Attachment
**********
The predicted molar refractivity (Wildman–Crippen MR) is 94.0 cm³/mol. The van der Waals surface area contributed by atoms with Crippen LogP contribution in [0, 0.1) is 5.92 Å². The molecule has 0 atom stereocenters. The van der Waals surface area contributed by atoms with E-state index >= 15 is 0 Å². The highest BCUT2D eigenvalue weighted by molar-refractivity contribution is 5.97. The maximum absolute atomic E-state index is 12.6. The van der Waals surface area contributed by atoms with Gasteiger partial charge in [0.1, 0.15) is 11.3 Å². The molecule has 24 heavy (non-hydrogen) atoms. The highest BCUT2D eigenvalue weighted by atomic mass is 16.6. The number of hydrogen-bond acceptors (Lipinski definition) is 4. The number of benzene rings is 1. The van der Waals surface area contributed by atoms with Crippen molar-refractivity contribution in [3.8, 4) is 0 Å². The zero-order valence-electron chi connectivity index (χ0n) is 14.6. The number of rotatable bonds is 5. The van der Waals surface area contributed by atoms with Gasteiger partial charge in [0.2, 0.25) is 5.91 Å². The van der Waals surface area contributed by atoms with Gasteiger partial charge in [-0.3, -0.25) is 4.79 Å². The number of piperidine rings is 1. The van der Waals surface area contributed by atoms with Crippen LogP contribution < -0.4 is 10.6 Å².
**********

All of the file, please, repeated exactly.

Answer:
The predicted molar refractivity (Wildman–Crippen MR) is 94.0 cm³/mol. The van der Waals surface area contributed by atoms with Crippen LogP contribution in [0, 0.1) is 5.92 Å². The molecule has 0 atom stereocenters. The van der Waals surface area contributed by atoms with E-state index >= 15 is 0 Å². The highest BCUT2D eigenvalue weighted by molar-refractivity contribution is 5.97. The maximum absolute atomic E-state index is 12.6. The van der Waals surface area contributed by atoms with Gasteiger partial charge in [0.1, 0.15) is 11.3 Å². The molecule has 24 heavy (non-hydrogen) atoms. The highest BCUT2D eigenvalue weighted by atomic mass is 16.6. The number of hydrogen-bond acceptors (Lipinski definition) is 4. The number of benzene rings is 1. The van der Waals surface area contributed by atoms with Crippen molar-refractivity contribution in [3.8, 4) is 0 Å². The zero-order valence-electron chi connectivity index (χ0n) is 14.6. The number of rotatable bonds is 5. The van der Waals surface area contributed by atoms with Gasteiger partial charge in [0.2, 0.25) is 5.91 Å². The van der Waals surface area contributed by atoms with Gasteiger partial charge in [-0.3, -0.25) is 4.79 Å². The number of piperidine rings is 1. The van der Waals surface area contributed by atoms with Crippen LogP contribution < -0.4 is 10.6 Å².